• Ologen Implant After Trabeculectomy

    By Jean Shaw
    Selected By: Henry D. Jampel, MD

    Journal Highlights

    Ophthalmology Glaucoma, September/October 2018

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    Does the biodegradable collagen matrix implant (Ologen) further the success of trabeculectomy? Findings from the first randomized controlled trial to address this question indicate that it does not.

    Sen et al. set out to compare the suc­cess of trabeculectomy performed with and without the Ologen implant, which is being investigated as a substitute or an adjunct for antimetabolites such as mitomycin C (MMC).

    For this study, the researchers recruited 50 patients (50 eyes), all of whom were Asians from north India, and assigned them to undergo either trabeculectomy with low-dose MMC (1 mg/mL, administered for 1 minute) alone or trabeculectomy plus low-dose MMC and the Ologen implant. The primary outcome was the percent­age reduction in intraocular pressure (IOP); secondary outcomes included the percentage of patients achieving absolute and qualified success for IOP <15 mm Hg and <18 mm Hg; the postoperative need for glaucoma med­ications; and the rate of postsurgical complications.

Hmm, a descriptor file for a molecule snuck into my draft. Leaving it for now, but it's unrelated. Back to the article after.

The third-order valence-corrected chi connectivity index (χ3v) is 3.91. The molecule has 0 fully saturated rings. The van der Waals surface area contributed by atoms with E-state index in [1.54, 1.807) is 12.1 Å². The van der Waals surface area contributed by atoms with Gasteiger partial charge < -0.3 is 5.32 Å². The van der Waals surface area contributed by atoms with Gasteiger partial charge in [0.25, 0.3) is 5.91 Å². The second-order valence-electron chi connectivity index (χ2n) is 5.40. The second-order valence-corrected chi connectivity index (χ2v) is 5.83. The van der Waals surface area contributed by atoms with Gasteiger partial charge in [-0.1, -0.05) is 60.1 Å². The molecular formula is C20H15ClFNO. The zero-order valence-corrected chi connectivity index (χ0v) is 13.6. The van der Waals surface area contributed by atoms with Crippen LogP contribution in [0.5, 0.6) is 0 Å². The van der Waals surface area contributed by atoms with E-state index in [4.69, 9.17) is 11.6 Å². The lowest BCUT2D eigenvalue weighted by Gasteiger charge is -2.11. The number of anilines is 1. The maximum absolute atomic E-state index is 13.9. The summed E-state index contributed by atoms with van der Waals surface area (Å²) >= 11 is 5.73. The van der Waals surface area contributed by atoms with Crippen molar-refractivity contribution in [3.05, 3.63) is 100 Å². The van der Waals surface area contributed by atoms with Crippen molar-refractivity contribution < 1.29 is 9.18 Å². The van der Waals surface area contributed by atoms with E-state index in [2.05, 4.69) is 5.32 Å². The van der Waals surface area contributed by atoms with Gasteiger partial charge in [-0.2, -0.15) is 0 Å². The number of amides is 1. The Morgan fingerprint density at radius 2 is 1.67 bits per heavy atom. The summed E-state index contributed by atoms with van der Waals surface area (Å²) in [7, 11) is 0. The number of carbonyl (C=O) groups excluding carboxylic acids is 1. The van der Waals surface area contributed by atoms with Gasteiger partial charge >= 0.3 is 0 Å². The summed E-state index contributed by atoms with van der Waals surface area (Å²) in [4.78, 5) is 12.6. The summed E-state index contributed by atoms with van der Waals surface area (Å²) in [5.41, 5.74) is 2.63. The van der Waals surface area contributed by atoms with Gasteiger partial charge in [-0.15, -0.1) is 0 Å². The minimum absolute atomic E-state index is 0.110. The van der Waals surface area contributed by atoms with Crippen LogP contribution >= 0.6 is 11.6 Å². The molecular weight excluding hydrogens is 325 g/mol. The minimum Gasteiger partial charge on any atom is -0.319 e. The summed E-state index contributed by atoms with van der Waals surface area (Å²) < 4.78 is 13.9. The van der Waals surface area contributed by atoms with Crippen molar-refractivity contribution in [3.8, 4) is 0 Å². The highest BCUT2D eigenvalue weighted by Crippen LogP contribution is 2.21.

Bleb Analysis

    BLEB ANALYSIS. All images on the left are of patients who received MMC alone; images on the right are of those who received MMC and the Ologen implant. No side effects linked to the implant were noted.

    At 12 months’ follow-up, 22 eyes remained in the MMC group, and 23 remained in the MMC–Ologen group. In the MMC group, IOP was 25.96 ± 4.82 mm Hg preoperatively and dropped to 11.33 ± 3.81 mm Hg postoperatively. In comparison, preop­erative IOP in the MMC–Ologen group was 26.32 ± 4.27 mm Hg; this dropped to 14.35 ± 3.34 mm Hg postoperatively. Greater IOP reduction was noted in the MMC group at the 6- and 12-month marks (56.9% and 55%, respective­ly) than in the MMC–Ologen group (47.1% and 44.2%). When an IOP of ≤15 mm Hg was considered as the defi­nition of success, cumulative success was achieved in 86.5% of MMC eyes and in 73.9% of MMC–Ologen eyes.

    Medication outcomes were similar between the 2 groups at the 12-month mark—17 of the 22 remaining patients in the MMC group were off glaucoma medications at this point, versus 18 of the 23 in the MMC–Ologen group. Similarly, no significant differences were noted between the 2 groups in terms of complication rates.

    The authors stated that, given the homogenous nature of their patient population, the implant should be evaluated in a more heterogenous population with different ethnicities represented. Nonetheless, they said, de­spite the theoretical advantages of the implant, it appears to offer no practical advantage.

    The original article can be found here.